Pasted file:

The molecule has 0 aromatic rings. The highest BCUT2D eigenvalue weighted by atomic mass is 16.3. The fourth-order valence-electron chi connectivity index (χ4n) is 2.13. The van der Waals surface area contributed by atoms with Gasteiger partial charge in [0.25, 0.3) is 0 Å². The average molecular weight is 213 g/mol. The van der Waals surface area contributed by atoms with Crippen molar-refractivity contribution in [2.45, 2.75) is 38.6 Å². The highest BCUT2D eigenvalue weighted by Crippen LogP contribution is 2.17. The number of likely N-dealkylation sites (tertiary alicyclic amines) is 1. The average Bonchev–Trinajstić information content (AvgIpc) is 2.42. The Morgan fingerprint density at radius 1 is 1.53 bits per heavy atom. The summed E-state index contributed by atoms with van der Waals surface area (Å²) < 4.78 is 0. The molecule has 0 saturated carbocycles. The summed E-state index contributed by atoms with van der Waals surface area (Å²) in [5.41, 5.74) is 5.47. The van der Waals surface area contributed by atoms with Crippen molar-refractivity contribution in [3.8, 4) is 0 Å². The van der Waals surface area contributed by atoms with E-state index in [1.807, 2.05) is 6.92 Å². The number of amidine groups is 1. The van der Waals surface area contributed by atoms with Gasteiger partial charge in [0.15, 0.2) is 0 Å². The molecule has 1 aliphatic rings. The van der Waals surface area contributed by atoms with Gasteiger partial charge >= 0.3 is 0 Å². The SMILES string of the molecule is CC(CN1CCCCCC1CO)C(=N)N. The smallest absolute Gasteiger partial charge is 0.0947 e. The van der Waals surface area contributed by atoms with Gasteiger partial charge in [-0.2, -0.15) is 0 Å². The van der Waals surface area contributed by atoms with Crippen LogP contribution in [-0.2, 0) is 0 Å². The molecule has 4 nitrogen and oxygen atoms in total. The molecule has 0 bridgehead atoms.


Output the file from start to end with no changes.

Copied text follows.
The molecule has 0 aromatic rings. The highest BCUT2D eigenvalue weighted by atomic mass is 16.3. The fourth-order valence-electron chi connectivity index (χ4n) is 2.13. The van der Waals surface area contributed by atoms with Gasteiger partial charge in [0.25, 0.3) is 0 Å². The average molecular weight is 213 g/mol. The van der Waals surface area contributed by atoms with Crippen molar-refractivity contribution in [2.45, 2.75) is 38.6 Å². The highest BCUT2D eigenvalue weighted by Crippen LogP contribution is 2.17. The number of likely N-dealkylation sites (tertiary alicyclic amines) is 1. The average Bonchev–Trinajstić information content (AvgIpc) is 2.42. The Morgan fingerprint density at radius 1 is 1.53 bits per heavy atom. The summed E-state index contributed by atoms with van der Waals surface area (Å²) < 4.78 is 0. The molecule has 0 saturated carbocycles. The summed E-state index contributed by atoms with van der Waals surface area (Å²) in [5.41, 5.74) is 5.47. The van der Waals surface area contributed by atoms with Crippen molar-refractivity contribution in [3.8, 4) is 0 Å². The van der Waals surface area contributed by atoms with E-state index in [1.807, 2.05) is 6.92 Å². The number of amidine groups is 1. The van der Waals surface area contributed by atoms with Gasteiger partial charge in [0.15, 0.2) is 0 Å². The molecule has 1 aliphatic rings. The van der Waals surface area contributed by atoms with Gasteiger partial charge >= 0.3 is 0 Å². The SMILES string of the molecule is CC(CN1CCCCCC1CO)C(=N)N. The smallest absolute Gasteiger partial charge is 0.0947 e. The van der Waals surface area contributed by atoms with Gasteiger partial charge in [-0.2, -0.15) is 0 Å². The van der Waals surface area contributed by atoms with Crippen LogP contribution in [-0.2, 0) is 0 Å². The molecule has 4 nitrogen and oxygen atoms in total. The molecule has 0 bridgehead atoms.